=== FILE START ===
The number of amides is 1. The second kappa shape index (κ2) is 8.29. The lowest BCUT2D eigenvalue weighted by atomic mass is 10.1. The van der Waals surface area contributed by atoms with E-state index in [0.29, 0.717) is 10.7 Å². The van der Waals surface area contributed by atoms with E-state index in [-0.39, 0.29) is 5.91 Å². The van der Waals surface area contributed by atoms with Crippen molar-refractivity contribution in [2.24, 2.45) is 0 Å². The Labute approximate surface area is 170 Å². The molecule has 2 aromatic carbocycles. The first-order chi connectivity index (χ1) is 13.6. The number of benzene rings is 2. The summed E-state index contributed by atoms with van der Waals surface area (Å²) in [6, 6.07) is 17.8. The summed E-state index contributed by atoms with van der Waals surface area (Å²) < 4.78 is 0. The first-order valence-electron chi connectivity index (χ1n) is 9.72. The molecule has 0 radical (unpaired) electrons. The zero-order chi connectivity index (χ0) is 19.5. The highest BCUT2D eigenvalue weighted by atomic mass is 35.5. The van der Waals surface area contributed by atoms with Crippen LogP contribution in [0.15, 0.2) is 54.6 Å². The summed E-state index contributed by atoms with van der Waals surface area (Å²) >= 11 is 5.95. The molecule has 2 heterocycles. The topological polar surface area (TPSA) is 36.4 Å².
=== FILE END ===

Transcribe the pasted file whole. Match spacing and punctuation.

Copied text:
The number of amides is 1. The second kappa shape index (κ2) is 8.29. The lowest BCUT2D eigenvalue weighted by atomic mass is 10.1. The van der Waals surface area contributed by atoms with E-state index in [0.29, 0.717) is 10.7 Å². The van der Waals surface area contributed by atoms with E-state index in [-0.39, 0.29) is 5.91 Å². The van der Waals surface area contributed by atoms with Crippen molar-refractivity contribution in [2.24, 2.45) is 0 Å². The Labute approximate surface area is 170 Å². The molecule has 2 aromatic carbocycles. The first-order chi connectivity index (χ1) is 13.6. The number of benzene rings is 2. The summed E-state index contributed by atoms with van der Waals surface area (Å²) in [6, 6.07) is 17.8. The summed E-state index contributed by atoms with van der Waals surface area (Å²) < 4.78 is 0. The first-order valence-electron chi connectivity index (χ1n) is 9.72. The molecule has 0 radical (unpaired) electrons. The zero-order chi connectivity index (χ0) is 19.5. The highest BCUT2D eigenvalue weighted by atomic mass is 35.5. The van der Waals surface area contributed by atoms with Crippen LogP contribution in [0.15, 0.2) is 54.6 Å². The summed E-state index contributed by atoms with van der Waals surface area (Å²) >= 11 is 5.95. The molecule has 2 heterocycles. The topological polar surface area (TPSA) is 36.4 Å².